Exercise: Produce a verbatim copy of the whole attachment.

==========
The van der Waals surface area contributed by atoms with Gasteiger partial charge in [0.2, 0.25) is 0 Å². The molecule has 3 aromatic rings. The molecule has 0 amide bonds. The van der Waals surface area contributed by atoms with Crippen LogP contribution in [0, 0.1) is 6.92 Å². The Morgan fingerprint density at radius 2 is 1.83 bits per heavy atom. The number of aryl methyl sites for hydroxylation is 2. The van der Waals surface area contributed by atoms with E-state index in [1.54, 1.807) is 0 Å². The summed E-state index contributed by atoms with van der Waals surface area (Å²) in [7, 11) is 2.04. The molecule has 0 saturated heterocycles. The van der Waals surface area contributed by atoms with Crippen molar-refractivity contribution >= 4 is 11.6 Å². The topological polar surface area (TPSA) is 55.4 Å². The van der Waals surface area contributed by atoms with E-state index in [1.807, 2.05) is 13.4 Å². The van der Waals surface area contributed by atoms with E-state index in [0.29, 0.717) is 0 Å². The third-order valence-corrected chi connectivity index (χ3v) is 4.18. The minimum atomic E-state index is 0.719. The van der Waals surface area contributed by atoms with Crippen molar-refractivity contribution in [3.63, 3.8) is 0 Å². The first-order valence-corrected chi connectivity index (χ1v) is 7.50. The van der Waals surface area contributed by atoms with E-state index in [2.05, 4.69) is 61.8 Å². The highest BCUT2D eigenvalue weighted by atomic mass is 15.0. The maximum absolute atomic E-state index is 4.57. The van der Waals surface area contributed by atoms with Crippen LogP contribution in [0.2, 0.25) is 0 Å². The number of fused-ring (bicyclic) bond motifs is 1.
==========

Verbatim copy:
The van der Waals surface area contributed by atoms with Gasteiger partial charge in [0.2, 0.25) is 0 Å². The molecule has 3 aromatic rings. The molecule has 0 amide bonds. The van der Waals surface area contributed by atoms with Crippen LogP contribution in [0, 0.1) is 6.92 Å². The Morgan fingerprint density at radius 2 is 1.83 bits per heavy atom. The number of aryl methyl sites for hydroxylation is 2. The van der Waals surface area contributed by atoms with E-state index in [1.54, 1.807) is 0 Å². The summed E-state index contributed by atoms with van der Waals surface area (Å²) in [7, 11) is 2.04. The molecule has 0 saturated heterocycles. The van der Waals surface area contributed by atoms with Crippen molar-refractivity contribution >= 4 is 11.6 Å². The topological polar surface area (TPSA) is 55.4 Å². The van der Waals surface area contributed by atoms with E-state index in [1.807, 2.05) is 13.4 Å². The van der Waals surface area contributed by atoms with E-state index in [0.29, 0.717) is 0 Å². The third-order valence-corrected chi connectivity index (χ3v) is 4.18. The minimum atomic E-state index is 0.719. The van der Waals surface area contributed by atoms with Crippen molar-refractivity contribution in [3.63, 3.8) is 0 Å². The first-order valence-corrected chi connectivity index (χ1v) is 7.50. The van der Waals surface area contributed by atoms with E-state index in [2.05, 4.69) is 61.8 Å². The highest BCUT2D eigenvalue weighted by atomic mass is 15.0. The maximum absolute atomic E-state index is 4.57. The van der Waals surface area contributed by atoms with Crippen LogP contribution in [0.2, 0.25) is 0 Å². The number of fused-ring (bicyclic) bond motifs is 1.